When I left Britain to start a job in Singapore, all I took with me was a rucksack. I didn’t expect to be away for all that long; just enough time to pay off some debts and get the necessary experience to open a few doors for me back home.
But then, as tends to happen, I met someone.
Now, I’m married and have a nine-year-old, a house and a car, but home is not London. It’s Kuala Lumpur, and my family is Malaysian.
As more young people travel to study and work, and the Internet brings together individuals who might never have met in the pre-web world, so the number of marriages between people of different nationalities is rising, creating a policy challenge for governments worried about migration and leaving newlyweds to negotiate frequently restrictive — and often opaque — processes that will allow them to live and work in the same country and perhaps lead to citizenship.
Based on data from 30 countries in 2010, Eurostat estimated one in 12 marriages in Europe were between people of different nationalities. In Switzerland, it was about one in five, compared with about one in 11 in the UK and hardly any at all in Romania. In Australia, nearly one in three marriages in 2014 was mixed. In Singapore, where the number of marriages in 2014 was the highest since 1997, transnational marriages accounted for 37% of those unions up from 23% in 2003. And the US Census Bureau revealed that in 2011, in 21% of married households in America, at least one of the spouses was born outside the US.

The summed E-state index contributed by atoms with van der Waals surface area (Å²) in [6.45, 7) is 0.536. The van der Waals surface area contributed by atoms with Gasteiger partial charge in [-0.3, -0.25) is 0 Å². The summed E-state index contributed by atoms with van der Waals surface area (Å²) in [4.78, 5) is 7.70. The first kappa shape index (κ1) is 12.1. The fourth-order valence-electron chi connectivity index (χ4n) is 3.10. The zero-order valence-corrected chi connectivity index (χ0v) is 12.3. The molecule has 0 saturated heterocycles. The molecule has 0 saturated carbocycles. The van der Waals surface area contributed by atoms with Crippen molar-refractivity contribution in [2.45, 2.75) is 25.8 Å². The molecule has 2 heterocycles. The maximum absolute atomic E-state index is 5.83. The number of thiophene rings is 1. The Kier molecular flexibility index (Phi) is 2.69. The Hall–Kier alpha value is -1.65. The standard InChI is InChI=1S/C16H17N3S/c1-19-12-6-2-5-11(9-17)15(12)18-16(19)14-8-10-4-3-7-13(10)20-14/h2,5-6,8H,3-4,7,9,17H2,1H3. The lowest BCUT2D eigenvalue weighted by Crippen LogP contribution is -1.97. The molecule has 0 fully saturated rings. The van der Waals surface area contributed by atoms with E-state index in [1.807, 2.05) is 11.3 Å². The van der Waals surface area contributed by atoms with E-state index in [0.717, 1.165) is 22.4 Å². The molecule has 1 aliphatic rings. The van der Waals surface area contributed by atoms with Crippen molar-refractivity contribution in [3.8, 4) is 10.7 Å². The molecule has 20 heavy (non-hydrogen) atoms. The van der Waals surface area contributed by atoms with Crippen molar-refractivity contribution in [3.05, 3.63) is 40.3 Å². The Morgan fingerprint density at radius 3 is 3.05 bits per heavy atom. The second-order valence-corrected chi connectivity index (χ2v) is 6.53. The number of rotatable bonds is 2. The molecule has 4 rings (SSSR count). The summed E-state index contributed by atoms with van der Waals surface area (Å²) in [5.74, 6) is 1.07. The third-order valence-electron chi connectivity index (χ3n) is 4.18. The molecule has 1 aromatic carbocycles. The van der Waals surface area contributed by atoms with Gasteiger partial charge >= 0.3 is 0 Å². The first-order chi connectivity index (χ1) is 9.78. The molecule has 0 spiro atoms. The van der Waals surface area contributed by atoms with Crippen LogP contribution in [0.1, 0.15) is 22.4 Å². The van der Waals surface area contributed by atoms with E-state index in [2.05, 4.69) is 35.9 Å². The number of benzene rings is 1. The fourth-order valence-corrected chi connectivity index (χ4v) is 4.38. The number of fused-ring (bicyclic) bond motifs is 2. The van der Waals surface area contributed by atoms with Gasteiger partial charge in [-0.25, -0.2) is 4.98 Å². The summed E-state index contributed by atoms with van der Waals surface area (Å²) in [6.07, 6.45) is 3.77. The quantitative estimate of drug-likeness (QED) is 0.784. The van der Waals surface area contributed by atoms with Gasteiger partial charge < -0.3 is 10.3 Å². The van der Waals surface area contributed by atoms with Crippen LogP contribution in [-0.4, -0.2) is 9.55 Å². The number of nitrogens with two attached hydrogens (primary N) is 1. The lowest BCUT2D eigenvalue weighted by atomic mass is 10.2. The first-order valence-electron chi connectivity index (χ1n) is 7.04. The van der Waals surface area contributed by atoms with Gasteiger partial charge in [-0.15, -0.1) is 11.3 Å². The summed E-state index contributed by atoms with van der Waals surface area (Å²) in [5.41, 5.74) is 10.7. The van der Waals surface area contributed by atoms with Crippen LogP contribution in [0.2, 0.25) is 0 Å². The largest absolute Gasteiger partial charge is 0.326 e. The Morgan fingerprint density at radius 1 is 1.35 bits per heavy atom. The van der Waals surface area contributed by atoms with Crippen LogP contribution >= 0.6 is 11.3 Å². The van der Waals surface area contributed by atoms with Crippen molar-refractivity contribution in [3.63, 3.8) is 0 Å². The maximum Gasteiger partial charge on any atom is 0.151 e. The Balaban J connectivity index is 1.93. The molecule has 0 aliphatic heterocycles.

Difficult road travelled
Kirsten Han, a Singaporean journalist, met her husband, Calum Stuart, when she was studying for a postgraduate degree in the UK. They got married near his hometown in Scotland in 2014. Neither family nor friends imagined the bureaucracy they would encounter simply trying to live together.
“There’s so much that’s taken for granted,” Han said on the phone from Singapore where they are currently living. “Everyone said, ‘Just get married and everything will be solved’. It came as a bit of a shock when we realised that was not the case.”